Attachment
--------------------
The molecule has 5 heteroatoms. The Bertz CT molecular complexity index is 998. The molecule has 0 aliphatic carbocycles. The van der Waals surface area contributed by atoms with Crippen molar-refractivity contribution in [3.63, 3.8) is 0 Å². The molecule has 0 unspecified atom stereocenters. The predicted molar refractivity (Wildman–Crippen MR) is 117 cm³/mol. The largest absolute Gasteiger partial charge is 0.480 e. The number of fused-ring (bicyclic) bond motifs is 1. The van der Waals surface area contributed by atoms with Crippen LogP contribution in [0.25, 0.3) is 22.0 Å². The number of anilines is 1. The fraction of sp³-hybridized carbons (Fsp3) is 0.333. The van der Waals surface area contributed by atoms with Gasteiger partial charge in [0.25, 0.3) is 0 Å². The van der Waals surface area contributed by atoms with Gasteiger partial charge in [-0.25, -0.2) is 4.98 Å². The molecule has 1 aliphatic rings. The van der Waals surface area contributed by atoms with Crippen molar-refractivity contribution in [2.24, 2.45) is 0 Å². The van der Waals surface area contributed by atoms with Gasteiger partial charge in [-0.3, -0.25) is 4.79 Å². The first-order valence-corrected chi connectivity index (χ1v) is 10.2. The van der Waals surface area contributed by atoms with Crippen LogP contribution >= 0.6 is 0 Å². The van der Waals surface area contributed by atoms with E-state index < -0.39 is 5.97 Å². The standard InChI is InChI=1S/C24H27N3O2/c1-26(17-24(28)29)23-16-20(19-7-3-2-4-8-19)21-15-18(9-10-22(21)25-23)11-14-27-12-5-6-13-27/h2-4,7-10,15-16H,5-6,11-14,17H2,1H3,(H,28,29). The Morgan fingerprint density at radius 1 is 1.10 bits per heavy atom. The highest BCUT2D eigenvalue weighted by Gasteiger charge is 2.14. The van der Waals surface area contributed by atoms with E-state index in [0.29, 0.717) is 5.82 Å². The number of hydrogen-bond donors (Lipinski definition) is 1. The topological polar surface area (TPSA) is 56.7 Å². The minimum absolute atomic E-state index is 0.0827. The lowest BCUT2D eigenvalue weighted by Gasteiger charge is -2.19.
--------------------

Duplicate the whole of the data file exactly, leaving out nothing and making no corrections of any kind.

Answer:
The molecule has 5 heteroatoms. The Bertz CT molecular complexity index is 998. The molecule has 0 aliphatic carbocycles. The van der Waals surface area contributed by atoms with Crippen molar-refractivity contribution in [3.63, 3.8) is 0 Å². The molecule has 0 unspecified atom stereocenters. The predicted molar refractivity (Wildman–Crippen MR) is 117 cm³/mol. The largest absolute Gasteiger partial charge is 0.480 e. The number of fused-ring (bicyclic) bond motifs is 1. The van der Waals surface area contributed by atoms with Crippen LogP contribution in [0.25, 0.3) is 22.0 Å². The number of anilines is 1. The fraction of sp³-hybridized carbons (Fsp3) is 0.333. The van der Waals surface area contributed by atoms with Gasteiger partial charge in [0.25, 0.3) is 0 Å². The van der Waals surface area contributed by atoms with Gasteiger partial charge in [-0.25, -0.2) is 4.98 Å². The molecule has 1 aliphatic rings. The van der Waals surface area contributed by atoms with Crippen molar-refractivity contribution in [2.24, 2.45) is 0 Å². The van der Waals surface area contributed by atoms with Gasteiger partial charge in [-0.3, -0.25) is 4.79 Å². The first-order valence-corrected chi connectivity index (χ1v) is 10.2. The van der Waals surface area contributed by atoms with Crippen LogP contribution >= 0.6 is 0 Å². The van der Waals surface area contributed by atoms with E-state index < -0.39 is 5.97 Å². The standard InChI is InChI=1S/C24H27N3O2/c1-26(17-24(28)29)23-16-20(19-7-3-2-4-8-19)21-15-18(9-10-22(21)25-23)11-14-27-12-5-6-13-27/h2-4,7-10,15-16H,5-6,11-14,17H2,1H3,(H,28,29). The Morgan fingerprint density at radius 1 is 1.10 bits per heavy atom. The highest BCUT2D eigenvalue weighted by Gasteiger charge is 2.14. The van der Waals surface area contributed by atoms with E-state index in [0.29, 0.717) is 5.82 Å². The number of hydrogen-bond donors (Lipinski definition) is 1. The topological polar surface area (TPSA) is 56.7 Å². The minimum absolute atomic E-state index is 0.0827. The lowest BCUT2D eigenvalue weighted by Gasteiger charge is -2.19.